Fox’s Pentateuch is in many ways closer to Benjamin’s line of argument, in which word order and syntax are the driving forces, than to the Buber-Rosenzweig one, in which the entire original language, down to its rhythms and sounds, acts as an influence. A moment’s thought shows why this must be the case, for the gap between Biblical Hebrew and modern English is inestimably greater than, say, the gap between English and another European language like French. But Hebrew and English do share a similar word order, a phenomenon noted by Tyndale when he praised English as a much superior vehicle for translating the Old Testament than Jerome’s Latin or the Septuagint’s Greek.
Still, there are places where Fox pulls off a successful Buber-Rosenzweig translation. My favourites are riff-raff, to describe the rebellious rabble who contaminate the Israelites in the wilderness – the Hebrew is asafsuf – and baffle to describe the confusion of language which resulted from the destruction of the Tower of Babel (bavel in Hebrew). He also deals well with what the grammarians call the infinitive absolute, a form of emphasis in which the finite verb has its infinitive added to it to intensify it. The Renaissance English translators experimented with renderings like dying you shall die, but ended up using an adverb, most often surely, as in the Authorised Version’s thou shalt surely die (Genesis 2:17). Fox’s method is, in most places to use yes: in this example, his translation is you must die, yes, die, which neatly captures the rhythm of the Hebrew mot tamot. And even in places where the Renaissance translation seems as if it could not be bettered, Fox uses the Hebrew rhythm to achieve something at least as good. Tyndale translated as vengeance is mine and I will reward the Hebrew li’ nokom washilem (Deuteronomy 32:35), literally to-me revenge and-reward, hence the Authorised Version’s more grammatically accurate but much inferior translation, to me belongeth vengeance and recompense. Fox shows that it is possible to be fairly literal and to be as striking as Tyndale: mine are vengeance and payback is about as close to the Hebrew rhythm as it is possible to get in English, with the bonus that payback gets the ambiguity of the Hebrew word better than reward or recompense.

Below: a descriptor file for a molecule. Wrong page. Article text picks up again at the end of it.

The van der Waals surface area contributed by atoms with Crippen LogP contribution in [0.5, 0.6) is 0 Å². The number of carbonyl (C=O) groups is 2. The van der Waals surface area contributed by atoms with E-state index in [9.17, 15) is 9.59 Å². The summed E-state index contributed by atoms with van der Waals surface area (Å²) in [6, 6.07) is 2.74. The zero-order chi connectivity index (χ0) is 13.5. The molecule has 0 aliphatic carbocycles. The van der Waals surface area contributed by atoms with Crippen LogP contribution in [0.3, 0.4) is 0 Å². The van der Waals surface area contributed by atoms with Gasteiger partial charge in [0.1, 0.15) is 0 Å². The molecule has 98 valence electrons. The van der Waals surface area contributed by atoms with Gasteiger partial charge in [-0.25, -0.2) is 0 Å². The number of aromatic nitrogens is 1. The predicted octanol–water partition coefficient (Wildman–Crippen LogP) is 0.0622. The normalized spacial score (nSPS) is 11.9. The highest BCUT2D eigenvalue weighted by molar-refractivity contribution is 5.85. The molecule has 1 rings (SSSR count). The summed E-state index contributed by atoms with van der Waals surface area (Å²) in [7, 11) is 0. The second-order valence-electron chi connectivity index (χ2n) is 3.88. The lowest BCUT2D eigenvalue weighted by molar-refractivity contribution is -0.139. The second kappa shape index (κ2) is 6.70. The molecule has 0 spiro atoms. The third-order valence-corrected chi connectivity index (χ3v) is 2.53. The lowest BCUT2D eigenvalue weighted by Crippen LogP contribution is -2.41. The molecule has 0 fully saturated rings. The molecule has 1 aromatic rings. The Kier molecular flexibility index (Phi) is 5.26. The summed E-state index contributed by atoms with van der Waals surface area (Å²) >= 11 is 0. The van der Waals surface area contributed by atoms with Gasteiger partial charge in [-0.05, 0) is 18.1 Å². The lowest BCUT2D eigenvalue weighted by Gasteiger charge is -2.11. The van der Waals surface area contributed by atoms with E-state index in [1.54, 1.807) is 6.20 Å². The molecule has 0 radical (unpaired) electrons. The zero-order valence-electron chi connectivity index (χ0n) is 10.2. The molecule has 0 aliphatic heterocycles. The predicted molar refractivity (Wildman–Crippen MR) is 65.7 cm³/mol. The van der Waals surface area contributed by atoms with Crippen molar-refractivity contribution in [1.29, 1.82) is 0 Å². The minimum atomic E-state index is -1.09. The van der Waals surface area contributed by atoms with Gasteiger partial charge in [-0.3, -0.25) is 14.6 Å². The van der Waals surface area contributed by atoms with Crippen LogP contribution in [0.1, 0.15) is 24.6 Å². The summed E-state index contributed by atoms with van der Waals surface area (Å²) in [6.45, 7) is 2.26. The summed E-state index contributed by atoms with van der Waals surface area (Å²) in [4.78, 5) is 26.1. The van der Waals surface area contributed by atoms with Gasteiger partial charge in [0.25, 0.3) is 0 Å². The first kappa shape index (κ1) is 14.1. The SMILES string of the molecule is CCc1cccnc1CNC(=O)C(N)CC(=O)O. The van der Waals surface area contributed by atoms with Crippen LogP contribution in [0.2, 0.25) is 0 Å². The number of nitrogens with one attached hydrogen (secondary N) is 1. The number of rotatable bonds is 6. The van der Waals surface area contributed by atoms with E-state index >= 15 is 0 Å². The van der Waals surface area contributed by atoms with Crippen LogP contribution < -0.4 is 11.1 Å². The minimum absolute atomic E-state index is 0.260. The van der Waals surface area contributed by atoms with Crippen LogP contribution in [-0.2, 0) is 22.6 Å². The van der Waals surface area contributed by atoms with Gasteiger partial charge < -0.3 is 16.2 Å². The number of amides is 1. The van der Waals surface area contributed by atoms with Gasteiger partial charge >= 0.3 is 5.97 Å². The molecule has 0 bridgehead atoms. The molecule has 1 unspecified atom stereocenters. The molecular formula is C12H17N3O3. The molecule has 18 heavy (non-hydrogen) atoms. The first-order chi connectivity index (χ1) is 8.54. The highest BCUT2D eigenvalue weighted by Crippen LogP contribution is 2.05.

However, for every success, there are dozens of places where rhythm, repetition, alliteration, allusion and wordplay are lost. As early as the first two words of Genesis the ideal starts to slip away: Fox’s At the beginning of God’s creating comes nowhere near the alliteration and wordplay of the original bereshit bara. And there are places where readers who know what Fox is trying to do, but who have no Hebrew, will suspect wordplay where there is none, as in Deuteronomy 28:33, which Fox translates as the fruit of your soil and all that you toil for, with no warrant in the original for the soil/toil connection; or the opening verses of Genesis 29, where Jacob encounters some men at a well in a field ... the well they used to give the herds to drink ... [where] they used to roll the stone from the mouth of the well. He says to them, inquiring of Laban, Is all well with him and they reply: It is well. Again, this is good wordplay in the English, but it has nothing whatsoever to do with the Hebrew.